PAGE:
Absence of liver GLUT2 expression suppresses hepatic glucose uptake but does not impair endogenous glucose production.(A) PET imaging of 18FDG uptake by the liver and kidneys of control and LG2KO mice during the first 15 minutes after injection (dorsal view; red, high uptake; green, low uptake). (B) Kinetics of 18FDG uptake by the liver of control (white squares, n = 6) and LG2KO (black circles, n = 8) mice. Note the suppression of 18FDG uptake between 1 minute and 9 minutes after injection in the liver of LG2KO mice. **P < 0.01 versus control mice. (C) Time-activity curve of 18FDG uptake in the blood of control (white squares, n = 6) and LG2KO (black circles, n = 8) mice acquired by imaging the inferior vena cava. Inset shows expanded view of the same graph from 0 to 3 minutes after tracer injection. (D) Endogenous glucose production by control and LG2KO mice (n = 10). (E) Evolution of blood glucose levels in fasted control and LG2KO mice (n = 9). ***P < 0.001 versus control mice. (F) Evolution of hepatic glycogen content in control and LG2KO mice in the indicated states (n = 5). **P < 0.01. Rd, rate of glucose disappearance; HGO, hepatic glucose output.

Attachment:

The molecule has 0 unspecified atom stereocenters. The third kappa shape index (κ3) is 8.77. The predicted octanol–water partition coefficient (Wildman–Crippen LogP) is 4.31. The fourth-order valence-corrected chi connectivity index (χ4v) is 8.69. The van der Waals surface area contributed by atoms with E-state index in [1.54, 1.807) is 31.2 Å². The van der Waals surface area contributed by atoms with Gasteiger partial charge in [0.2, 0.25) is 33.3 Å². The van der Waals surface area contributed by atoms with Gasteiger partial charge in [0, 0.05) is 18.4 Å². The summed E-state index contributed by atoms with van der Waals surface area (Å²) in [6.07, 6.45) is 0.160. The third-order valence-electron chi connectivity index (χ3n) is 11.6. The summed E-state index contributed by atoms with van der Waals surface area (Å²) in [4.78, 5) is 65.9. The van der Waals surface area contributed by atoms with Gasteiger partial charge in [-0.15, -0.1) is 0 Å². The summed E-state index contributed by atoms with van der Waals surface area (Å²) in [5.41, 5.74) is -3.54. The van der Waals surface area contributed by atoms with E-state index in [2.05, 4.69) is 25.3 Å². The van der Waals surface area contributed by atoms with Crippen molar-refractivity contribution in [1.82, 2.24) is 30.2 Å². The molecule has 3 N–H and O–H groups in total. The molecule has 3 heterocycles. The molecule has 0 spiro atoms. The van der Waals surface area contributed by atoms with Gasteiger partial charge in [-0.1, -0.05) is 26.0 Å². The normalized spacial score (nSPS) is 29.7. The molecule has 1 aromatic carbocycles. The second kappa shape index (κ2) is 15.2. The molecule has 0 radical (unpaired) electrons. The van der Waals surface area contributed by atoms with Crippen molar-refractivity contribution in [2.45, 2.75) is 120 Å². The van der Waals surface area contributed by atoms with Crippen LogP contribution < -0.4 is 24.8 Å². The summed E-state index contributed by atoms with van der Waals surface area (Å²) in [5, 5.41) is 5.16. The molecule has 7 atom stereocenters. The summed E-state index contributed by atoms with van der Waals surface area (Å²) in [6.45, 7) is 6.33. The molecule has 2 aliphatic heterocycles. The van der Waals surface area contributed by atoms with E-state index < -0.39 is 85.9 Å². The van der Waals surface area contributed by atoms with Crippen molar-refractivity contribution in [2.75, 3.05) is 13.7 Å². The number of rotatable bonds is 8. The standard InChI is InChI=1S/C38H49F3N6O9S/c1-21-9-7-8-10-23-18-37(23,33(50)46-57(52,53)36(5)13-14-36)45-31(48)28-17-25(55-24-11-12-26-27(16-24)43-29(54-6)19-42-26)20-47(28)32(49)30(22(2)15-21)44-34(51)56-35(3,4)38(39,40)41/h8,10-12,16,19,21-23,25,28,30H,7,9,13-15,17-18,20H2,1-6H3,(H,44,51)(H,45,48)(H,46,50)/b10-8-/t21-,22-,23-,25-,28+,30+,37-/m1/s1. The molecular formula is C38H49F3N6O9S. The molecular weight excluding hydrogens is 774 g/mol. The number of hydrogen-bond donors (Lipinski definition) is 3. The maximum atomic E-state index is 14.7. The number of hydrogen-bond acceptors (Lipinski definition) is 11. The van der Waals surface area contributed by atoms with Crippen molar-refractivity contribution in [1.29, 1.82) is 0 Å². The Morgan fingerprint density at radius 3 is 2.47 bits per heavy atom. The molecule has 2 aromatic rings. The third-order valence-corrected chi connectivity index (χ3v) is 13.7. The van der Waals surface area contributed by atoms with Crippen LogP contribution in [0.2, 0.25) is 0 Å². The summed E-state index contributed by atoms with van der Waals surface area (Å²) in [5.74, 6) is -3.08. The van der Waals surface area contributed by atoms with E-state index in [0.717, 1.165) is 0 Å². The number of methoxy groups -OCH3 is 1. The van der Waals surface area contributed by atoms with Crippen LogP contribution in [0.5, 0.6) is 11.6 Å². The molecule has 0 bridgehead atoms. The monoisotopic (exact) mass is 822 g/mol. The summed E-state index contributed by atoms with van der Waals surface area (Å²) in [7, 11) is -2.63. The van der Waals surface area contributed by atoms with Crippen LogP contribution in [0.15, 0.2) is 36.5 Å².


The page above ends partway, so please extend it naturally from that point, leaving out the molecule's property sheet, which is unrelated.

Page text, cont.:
Hepatic gene and protein expression analysis of fasted and fed mice revealed, first, that expression of the glucose-regulated transcription factor ChREBP in the nuclear fraction of LG2KO mouse livers was similar to that found in the livers of fed control mice and was maintained at this high level in the fasted state (Figure 3A). In agreement with ChREBP deregulated expression, Lpk expression was increased in the liver of fasted compared with re-fed LG2KO mice (Figure 3B). The lipogenic genes Srebp-1c, Acca, Scd1, and Elovl6, which are also in part regulated by ChREBP, also had increased expression in fasted LG2KO mouse livers compared with the control mice. However, no significant differences were noted for Fas expression. The livers of LG2KO mice were also larger than those of the control mice (Figure 3C).